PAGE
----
Cathy Horyn, fashion critic of the Times, writes a surprisingly judgmental story (Modeling and All That Came After) about Léon Bing, a '60s model turned journalist who didn't fit the mold. Bing wrote her own tale in a book called Swans and Pistols: Modeling, Motherhood, and Making It in the Me Generation, published last week.
Oddly, Horyn doesn't seem to understand the '60s at all, and doesn't seem to like Bing.
It is difficult to explain someone like Ms. Bing. The problem is partly a contemporary one. We're not used to a dame like her, a woman who possesses both modesty and a sharp tongue, who goes from accommodating girlfriend of a dealer to accomplished writer. She fits more readily in a different era -- the '20s or '40s -- and yet here she is.
Bing actually seems to embody what the '60s were about: A life that wasn't about becoming Ozzie and Harriet, conventional folks in social roles that didn't let them fulfill their dreams. We lived out our fantasies, leaped into our opportunities, traveled as far as we could till we hit some wall or another.
And, by the way, ... Ladies Love Outlaws. Boredom is the enemy, bad boys are fun and writers like experiences.
The acquisition of money was not the point.
Today it's assumed that models and other beautiful creatures will manage to secure themselves financially, with the usual reality show or clothing line. "And Léon just never thinks that way," said John Steppling, a screenwriter and theatrical teacher, who has known Ms. Bing for 30 years. Another friend, the writer Dinah Kirgo (sister of Julie) said, "She's almost made her life more difficult by the choices she's made."
Well, she became a freelance journalist, for one thing. In 1985, at the urging of a neighbor, a writer named Larry DuBois, Ms. Bing hauled herself down to the boardwalk in Venice to interview some homeless teenagers squatting in a building nearby. She had brains, she didn't take a lot of guff and she wasn't inhibited by what she didn't know. To her, the homeless youths, like the gang members she met later, were no different than most American teenagers. "They just wanted to tell me how they felt," she said.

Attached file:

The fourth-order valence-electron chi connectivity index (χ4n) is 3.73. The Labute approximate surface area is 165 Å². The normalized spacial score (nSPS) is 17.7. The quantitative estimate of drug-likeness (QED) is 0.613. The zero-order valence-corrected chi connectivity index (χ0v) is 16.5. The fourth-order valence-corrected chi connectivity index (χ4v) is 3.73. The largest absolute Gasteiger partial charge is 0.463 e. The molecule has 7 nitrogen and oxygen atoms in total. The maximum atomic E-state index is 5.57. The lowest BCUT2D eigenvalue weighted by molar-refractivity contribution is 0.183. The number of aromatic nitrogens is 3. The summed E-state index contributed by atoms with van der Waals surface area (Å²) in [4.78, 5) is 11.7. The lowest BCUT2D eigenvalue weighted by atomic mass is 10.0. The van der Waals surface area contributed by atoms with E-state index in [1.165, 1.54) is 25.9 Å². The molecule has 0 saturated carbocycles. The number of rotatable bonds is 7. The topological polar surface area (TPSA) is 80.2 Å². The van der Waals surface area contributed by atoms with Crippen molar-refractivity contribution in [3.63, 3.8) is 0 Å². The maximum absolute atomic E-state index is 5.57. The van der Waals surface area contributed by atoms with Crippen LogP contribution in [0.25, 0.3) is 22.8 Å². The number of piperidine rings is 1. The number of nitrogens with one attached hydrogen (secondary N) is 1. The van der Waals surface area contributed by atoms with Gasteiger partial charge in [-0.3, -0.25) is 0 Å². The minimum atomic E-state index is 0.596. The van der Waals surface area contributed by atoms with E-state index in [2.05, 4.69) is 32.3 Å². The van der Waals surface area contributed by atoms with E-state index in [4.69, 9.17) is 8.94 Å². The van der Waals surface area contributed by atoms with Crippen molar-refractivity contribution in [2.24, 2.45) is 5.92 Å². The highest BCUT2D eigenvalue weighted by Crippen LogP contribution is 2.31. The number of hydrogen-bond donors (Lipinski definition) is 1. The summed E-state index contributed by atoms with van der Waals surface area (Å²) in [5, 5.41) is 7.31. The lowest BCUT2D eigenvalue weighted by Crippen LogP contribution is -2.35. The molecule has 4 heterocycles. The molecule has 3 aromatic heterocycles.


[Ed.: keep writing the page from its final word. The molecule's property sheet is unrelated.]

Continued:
The result was books such as Do or Die: America's Most Notorious Gangs Speak for Themselves, Smoked: A True Story About the Kids Next Door and A Wrongful Death: One Child's Fatal Encounter with Public Health and Private Green.
Perhaps understandably, Léon Bing doesn't say much on the phone to Horyn. "Modeling just gave me another kind of confidence, beyond what I had from my family." Very interesting doors opened for her. Horyn disapproves:
Apparently one husband was enough for Ms. Bing. In the '50s, while modeling in New York, she met a nice-looking television director named Mack Bing, and they had a daughter, Lisa. After returning to Los Angeles, and a divorce, Ms. Bing and Lisa moved into a Spanish-style apartment building in West Hollywood. Ms. Bing was hanging out with Cass Elliot of the Mamas and the Papas. There was a cloud of pot smoke. Doors were open.
"There was an understanding of what it was like to not have much money, and people opened their homes to those who were coming along," said the musician Keith Allison, best known for playing with the group Paul Revere and the Raiders. He met Ms. Bing in 1971, when he was staying in Don Johnson's house. "Sunday afternoon was poker games or lawn parties. Ringo lived up in the hills. You'd bop around to wherever you got invitations."
Yup, life in the '60s was one long attempt to find the groove and let it take you interesting places. What else can you show me? Serendipity got lots of chances, and catalysts were all along the way.
A model's looks and connections would have attracted singular experiences. As the sole reviewer of Bing's book so far at Amazon says,
"May you live many lives" is often considered a blessing. But it may also be a curse. You can decide for yourself by reading this memoir which covers fashion, art, movies, theater, drugs, gangsters and, oddly linking them all, being and having an extremely original mother. A definite blessing is that Leon Bing is a damn good writer. I felt present at the events of her life, some of which I was glad happened to her and not me.
One husband not enough? Maybe that husband was too much, or too little, or too wrong for her. Sometimes fairy-tale young marriages crumble in the face of reality and immaturity, and it takes a long time and a few tries to get yourself together and find somebody together to get it right with.
We are far away now from that flowering of freedom that so scandalized our parents' generation, and now seems to scandalize Horyn as well. Bing may indeed have taken freedom to limits that most of us stopped well short of. Most of those people didn't survive those mistakes.
But life is a series of tricky days. Spinning out on curves is to be expected if you do it right.
You just watch.